For many engineers, control systems and feedback loops are most likely associated with a mechanical system such as those used to regulate room temperature or motor controllers. However feedback control also occurs widely in natural systems, and is in fact critical to the survival of many living organisms. Childbirth, breathing, and aversion to pain are just a few examples of feedback loop governed processes essential the survival of humans and animals. The need for these systems is by no means exclusive to larger, more complex organisms. On the other end of the spectrum, bacteria rely just as heavily on feedback control systems to follow chemical gradients to find light or food, and to communicate with each other via quorum sensing.
These kinds of bacterial control systems have attracted significant attention in the field of synthetic biology, which aims to reengineer existing natural systems to our benefit. In recent years there has been interest in the implementation of negative feedback control schemes that may be used for control over gene expression within cells. While some of these experimental approaches look in some ways similar to a traditional mechanical control systems, with apparatus for sensing and actuation and computer algorithms acting as the control, a more desirable set up sees all these functions embedded within the cells themselves.
This type of synthetic feedback control has been implemented within single cells in a number of papers, and successfully achieved set point regulation as well as tracking of target proteins. There are however a number of issues associated with the integration of complex circuits in just one cell; the metabolic burden upon the cell is large and in some cases unfeasible, and the system suffers from poor modularity, as once engineered there is no real way by which the control strategy may be adapted without an overhaul of the entire scheme.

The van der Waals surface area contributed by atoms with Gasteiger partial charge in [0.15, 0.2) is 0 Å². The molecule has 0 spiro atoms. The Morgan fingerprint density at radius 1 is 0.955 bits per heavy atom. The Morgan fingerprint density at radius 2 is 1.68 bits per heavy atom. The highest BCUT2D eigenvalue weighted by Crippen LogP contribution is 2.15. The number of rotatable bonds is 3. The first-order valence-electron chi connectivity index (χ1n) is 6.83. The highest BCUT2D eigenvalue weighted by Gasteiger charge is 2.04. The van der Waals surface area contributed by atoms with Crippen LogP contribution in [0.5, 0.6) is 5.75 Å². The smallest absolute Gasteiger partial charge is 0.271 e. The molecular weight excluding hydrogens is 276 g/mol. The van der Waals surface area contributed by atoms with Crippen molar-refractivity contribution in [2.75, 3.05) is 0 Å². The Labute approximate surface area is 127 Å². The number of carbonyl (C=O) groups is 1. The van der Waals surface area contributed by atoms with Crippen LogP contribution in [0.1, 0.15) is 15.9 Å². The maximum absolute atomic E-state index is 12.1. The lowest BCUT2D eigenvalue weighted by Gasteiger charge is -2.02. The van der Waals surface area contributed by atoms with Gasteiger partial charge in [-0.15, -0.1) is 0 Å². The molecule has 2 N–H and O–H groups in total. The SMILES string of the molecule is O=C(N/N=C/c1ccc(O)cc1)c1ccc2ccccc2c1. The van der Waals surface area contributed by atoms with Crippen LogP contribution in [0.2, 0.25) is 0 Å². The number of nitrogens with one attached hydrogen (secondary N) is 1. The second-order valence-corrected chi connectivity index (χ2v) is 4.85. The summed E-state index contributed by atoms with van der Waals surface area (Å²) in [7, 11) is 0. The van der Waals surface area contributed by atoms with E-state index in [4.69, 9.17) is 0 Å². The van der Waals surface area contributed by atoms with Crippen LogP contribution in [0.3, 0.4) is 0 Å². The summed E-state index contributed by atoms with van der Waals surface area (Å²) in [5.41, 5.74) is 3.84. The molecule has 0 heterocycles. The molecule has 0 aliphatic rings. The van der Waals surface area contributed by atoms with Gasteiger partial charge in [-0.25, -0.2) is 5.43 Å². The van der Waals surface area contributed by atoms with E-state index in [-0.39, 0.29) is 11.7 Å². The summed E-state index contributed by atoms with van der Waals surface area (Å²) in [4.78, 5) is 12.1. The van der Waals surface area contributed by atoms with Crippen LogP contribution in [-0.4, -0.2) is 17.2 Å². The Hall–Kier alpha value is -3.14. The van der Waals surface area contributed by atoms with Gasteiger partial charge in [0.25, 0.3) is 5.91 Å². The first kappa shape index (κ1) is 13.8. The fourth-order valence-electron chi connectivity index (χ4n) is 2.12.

A new study by Gianfranco Fiore and Antoni Matyjaszkiewicz (Engineering Mathematics and Bristol Centre for Synthetic Biology-BrisSynBio-) aims to address these problems by proposing a multicellular feedback control strategy in which the synthetic circuit is distributed between two separate populations of bacteria. This uses ideas from classical control schemes, which are intrinsically modular, and poses the question of whether adding such modularity to a cellular system may increase the overall robustness and decrease metabolic load by distributing the required tasks of sensing, computation and actuation across two populations. This question is explored in the paper through in-silico analysis using two separate methods; one aggregate population scenario to test whether the proposed set up is practical, and the other an agent based model, which adds complexities such as growth and individual cell dynamics.